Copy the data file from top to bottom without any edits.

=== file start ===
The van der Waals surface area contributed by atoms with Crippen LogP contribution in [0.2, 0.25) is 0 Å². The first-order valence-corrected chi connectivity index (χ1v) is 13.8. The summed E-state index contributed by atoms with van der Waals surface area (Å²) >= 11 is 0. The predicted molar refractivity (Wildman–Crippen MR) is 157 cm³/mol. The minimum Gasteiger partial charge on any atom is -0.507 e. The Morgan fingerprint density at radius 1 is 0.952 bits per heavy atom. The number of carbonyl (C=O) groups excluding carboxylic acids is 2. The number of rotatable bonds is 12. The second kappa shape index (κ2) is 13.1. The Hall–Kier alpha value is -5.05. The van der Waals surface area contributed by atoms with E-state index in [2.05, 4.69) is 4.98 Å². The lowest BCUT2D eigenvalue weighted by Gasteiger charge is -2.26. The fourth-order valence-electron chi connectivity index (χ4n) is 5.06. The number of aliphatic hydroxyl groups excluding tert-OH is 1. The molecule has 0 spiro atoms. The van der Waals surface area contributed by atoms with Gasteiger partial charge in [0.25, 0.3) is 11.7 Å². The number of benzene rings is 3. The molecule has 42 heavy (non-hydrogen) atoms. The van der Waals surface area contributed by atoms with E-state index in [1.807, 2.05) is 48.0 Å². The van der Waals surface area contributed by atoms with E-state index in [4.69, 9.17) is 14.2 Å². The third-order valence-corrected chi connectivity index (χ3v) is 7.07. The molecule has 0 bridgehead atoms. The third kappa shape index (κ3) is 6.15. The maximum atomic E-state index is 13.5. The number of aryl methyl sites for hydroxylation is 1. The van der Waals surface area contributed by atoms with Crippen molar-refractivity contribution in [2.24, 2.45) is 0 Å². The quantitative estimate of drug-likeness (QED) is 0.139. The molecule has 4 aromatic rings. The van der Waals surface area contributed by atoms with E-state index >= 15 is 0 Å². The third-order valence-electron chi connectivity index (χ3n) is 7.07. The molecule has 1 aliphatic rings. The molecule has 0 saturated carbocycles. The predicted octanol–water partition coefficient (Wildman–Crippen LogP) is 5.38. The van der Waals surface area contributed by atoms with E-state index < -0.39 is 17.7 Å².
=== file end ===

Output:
The van der Waals surface area contributed by atoms with Crippen LogP contribution in [0.2, 0.25) is 0 Å². The first-order valence-corrected chi connectivity index (χ1v) is 13.8. The summed E-state index contributed by atoms with van der Waals surface area (Å²) >= 11 is 0. The predicted molar refractivity (Wildman–Crippen MR) is 157 cm³/mol. The minimum Gasteiger partial charge on any atom is -0.507 e. The Morgan fingerprint density at radius 1 is 0.952 bits per heavy atom. The number of carbonyl (C=O) groups excluding carboxylic acids is 2. The number of rotatable bonds is 12. The second kappa shape index (κ2) is 13.1. The Hall–Kier alpha value is -5.05. The van der Waals surface area contributed by atoms with E-state index in [2.05, 4.69) is 4.98 Å². The lowest BCUT2D eigenvalue weighted by Gasteiger charge is -2.26. The fourth-order valence-electron chi connectivity index (χ4n) is 5.06. The number of aliphatic hydroxyl groups excluding tert-OH is 1. The molecule has 0 spiro atoms. The van der Waals surface area contributed by atoms with Gasteiger partial charge in [0.25, 0.3) is 11.7 Å². The number of benzene rings is 3. The molecule has 42 heavy (non-hydrogen) atoms. The van der Waals surface area contributed by atoms with E-state index in [1.807, 2.05) is 48.0 Å². The van der Waals surface area contributed by atoms with E-state index in [4.69, 9.17) is 14.2 Å². The third-order valence-corrected chi connectivity index (χ3v) is 7.07. The molecule has 0 bridgehead atoms. The third kappa shape index (κ3) is 6.15. The maximum atomic E-state index is 13.5. The number of aryl methyl sites for hydroxylation is 1. The van der Waals surface area contributed by atoms with Crippen molar-refractivity contribution in [2.24, 2.45) is 0 Å². The quantitative estimate of drug-likeness (QED) is 0.139. The molecule has 4 aromatic rings. The van der Waals surface area contributed by atoms with E-state index >= 15 is 0 Å². The third-order valence-electron chi connectivity index (χ3n) is 7.07. The molecule has 1 aliphatic rings. The molecule has 0 saturated carbocycles. The predicted octanol–water partition coefficient (Wildman–Crippen LogP) is 5.38. The van der Waals surface area contributed by atoms with E-state index < -0.39 is 17.7 Å².